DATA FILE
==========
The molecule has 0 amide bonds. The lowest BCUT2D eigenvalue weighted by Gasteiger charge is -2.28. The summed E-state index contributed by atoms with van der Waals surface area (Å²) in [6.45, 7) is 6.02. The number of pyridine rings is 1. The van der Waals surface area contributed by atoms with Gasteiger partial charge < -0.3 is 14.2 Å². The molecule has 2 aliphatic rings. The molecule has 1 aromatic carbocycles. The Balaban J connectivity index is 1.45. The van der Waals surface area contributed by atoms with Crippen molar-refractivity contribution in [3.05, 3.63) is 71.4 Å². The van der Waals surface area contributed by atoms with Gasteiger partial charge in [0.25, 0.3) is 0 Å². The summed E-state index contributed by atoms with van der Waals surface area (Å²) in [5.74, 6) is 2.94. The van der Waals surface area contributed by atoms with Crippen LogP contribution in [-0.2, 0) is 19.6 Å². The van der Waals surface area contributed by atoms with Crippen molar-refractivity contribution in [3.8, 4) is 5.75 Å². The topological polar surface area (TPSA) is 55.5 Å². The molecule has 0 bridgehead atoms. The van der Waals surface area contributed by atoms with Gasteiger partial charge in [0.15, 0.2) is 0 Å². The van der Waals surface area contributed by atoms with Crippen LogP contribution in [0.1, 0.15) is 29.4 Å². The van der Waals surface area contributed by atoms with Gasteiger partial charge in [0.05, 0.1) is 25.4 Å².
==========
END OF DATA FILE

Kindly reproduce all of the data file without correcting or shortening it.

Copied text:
The molecule has 0 amide bonds. The lowest BCUT2D eigenvalue weighted by Gasteiger charge is -2.28. The summed E-state index contributed by atoms with van der Waals surface area (Å²) in [6.45, 7) is 6.02. The number of pyridine rings is 1. The van der Waals surface area contributed by atoms with Gasteiger partial charge < -0.3 is 14.2 Å². The molecule has 2 aliphatic rings. The molecule has 1 aromatic carbocycles. The Balaban J connectivity index is 1.45. The van der Waals surface area contributed by atoms with Crippen molar-refractivity contribution in [3.05, 3.63) is 71.4 Å². The van der Waals surface area contributed by atoms with Gasteiger partial charge in [0.25, 0.3) is 0 Å². The summed E-state index contributed by atoms with van der Waals surface area (Å²) in [5.74, 6) is 2.94. The van der Waals surface area contributed by atoms with Crippen LogP contribution in [-0.2, 0) is 19.6 Å². The van der Waals surface area contributed by atoms with Crippen molar-refractivity contribution in [3.8, 4) is 5.75 Å². The topological polar surface area (TPSA) is 55.5 Å². The molecule has 0 bridgehead atoms. The van der Waals surface area contributed by atoms with Gasteiger partial charge in [0.15, 0.2) is 0 Å². The van der Waals surface area contributed by atoms with Crippen LogP contribution in [0.1, 0.15) is 29.4 Å². The van der Waals surface area contributed by atoms with Gasteiger partial charge in [0.05, 0.1) is 25.4 Å².